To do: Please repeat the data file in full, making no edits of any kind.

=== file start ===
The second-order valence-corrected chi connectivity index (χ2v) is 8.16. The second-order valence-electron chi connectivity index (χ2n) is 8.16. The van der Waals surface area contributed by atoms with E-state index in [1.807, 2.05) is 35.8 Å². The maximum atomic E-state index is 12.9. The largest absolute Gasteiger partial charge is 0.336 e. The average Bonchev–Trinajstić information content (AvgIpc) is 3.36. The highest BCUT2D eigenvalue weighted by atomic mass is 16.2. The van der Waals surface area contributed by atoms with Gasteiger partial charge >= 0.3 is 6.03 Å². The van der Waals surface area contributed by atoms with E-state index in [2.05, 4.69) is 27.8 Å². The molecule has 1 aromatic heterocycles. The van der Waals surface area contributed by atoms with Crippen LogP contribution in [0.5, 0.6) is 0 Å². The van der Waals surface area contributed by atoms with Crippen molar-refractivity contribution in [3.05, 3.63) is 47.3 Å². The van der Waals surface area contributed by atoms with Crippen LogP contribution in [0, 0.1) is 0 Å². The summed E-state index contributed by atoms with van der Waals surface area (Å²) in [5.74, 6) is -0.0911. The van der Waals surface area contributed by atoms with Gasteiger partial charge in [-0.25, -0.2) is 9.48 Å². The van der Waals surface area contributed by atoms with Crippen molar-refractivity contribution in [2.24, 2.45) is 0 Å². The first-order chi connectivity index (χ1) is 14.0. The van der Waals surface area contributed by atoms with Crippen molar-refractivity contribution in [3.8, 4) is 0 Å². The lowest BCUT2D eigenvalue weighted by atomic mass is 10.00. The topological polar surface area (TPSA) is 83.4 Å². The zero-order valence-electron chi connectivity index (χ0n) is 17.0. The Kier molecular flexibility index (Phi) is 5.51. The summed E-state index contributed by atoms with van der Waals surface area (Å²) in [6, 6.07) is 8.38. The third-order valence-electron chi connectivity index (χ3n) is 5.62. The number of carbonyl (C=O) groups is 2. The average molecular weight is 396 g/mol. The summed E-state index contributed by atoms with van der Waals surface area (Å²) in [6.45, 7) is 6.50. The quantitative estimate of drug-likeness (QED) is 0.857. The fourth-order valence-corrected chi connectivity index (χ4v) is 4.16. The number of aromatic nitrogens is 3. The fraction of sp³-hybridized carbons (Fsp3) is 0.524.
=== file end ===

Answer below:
The second-order valence-corrected chi connectivity index (χ2v) is 8.16. The second-order valence-electron chi connectivity index (χ2n) is 8.16. The van der Waals surface area contributed by atoms with E-state index in [1.807, 2.05) is 35.8 Å². The maximum atomic E-state index is 12.9. The largest absolute Gasteiger partial charge is 0.336 e. The average Bonchev–Trinajstić information content (AvgIpc) is 3.36. The highest BCUT2D eigenvalue weighted by atomic mass is 16.2. The van der Waals surface area contributed by atoms with Gasteiger partial charge >= 0.3 is 6.03 Å². The van der Waals surface area contributed by atoms with E-state index in [2.05, 4.69) is 27.8 Å². The molecule has 1 aromatic heterocycles. The van der Waals surface area contributed by atoms with Crippen LogP contribution in [0.5, 0.6) is 0 Å². The van der Waals surface area contributed by atoms with Crippen molar-refractivity contribution in [3.05, 3.63) is 47.3 Å². The van der Waals surface area contributed by atoms with Crippen LogP contribution in [0, 0.1) is 0 Å². The summed E-state index contributed by atoms with van der Waals surface area (Å²) in [5.74, 6) is -0.0911. The van der Waals surface area contributed by atoms with Gasteiger partial charge in [-0.25, -0.2) is 9.48 Å². The van der Waals surface area contributed by atoms with Crippen molar-refractivity contribution in [2.24, 2.45) is 0 Å². The first-order chi connectivity index (χ1) is 14.0. The van der Waals surface area contributed by atoms with Crippen molar-refractivity contribution in [3.8, 4) is 0 Å². The lowest BCUT2D eigenvalue weighted by atomic mass is 10.00. The topological polar surface area (TPSA) is 83.4 Å². The zero-order valence-electron chi connectivity index (χ0n) is 17.0. The Kier molecular flexibility index (Phi) is 5.51. The summed E-state index contributed by atoms with van der Waals surface area (Å²) in [6, 6.07) is 8.38. The third-order valence-electron chi connectivity index (χ3n) is 5.62. The number of carbonyl (C=O) groups is 2. The average molecular weight is 396 g/mol. The summed E-state index contributed by atoms with van der Waals surface area (Å²) in [6.45, 7) is 6.50. The quantitative estimate of drug-likeness (QED) is 0.857. The fourth-order valence-corrected chi connectivity index (χ4v) is 4.16. The number of aromatic nitrogens is 3. The fraction of sp³-hybridized carbons (Fsp3) is 0.524.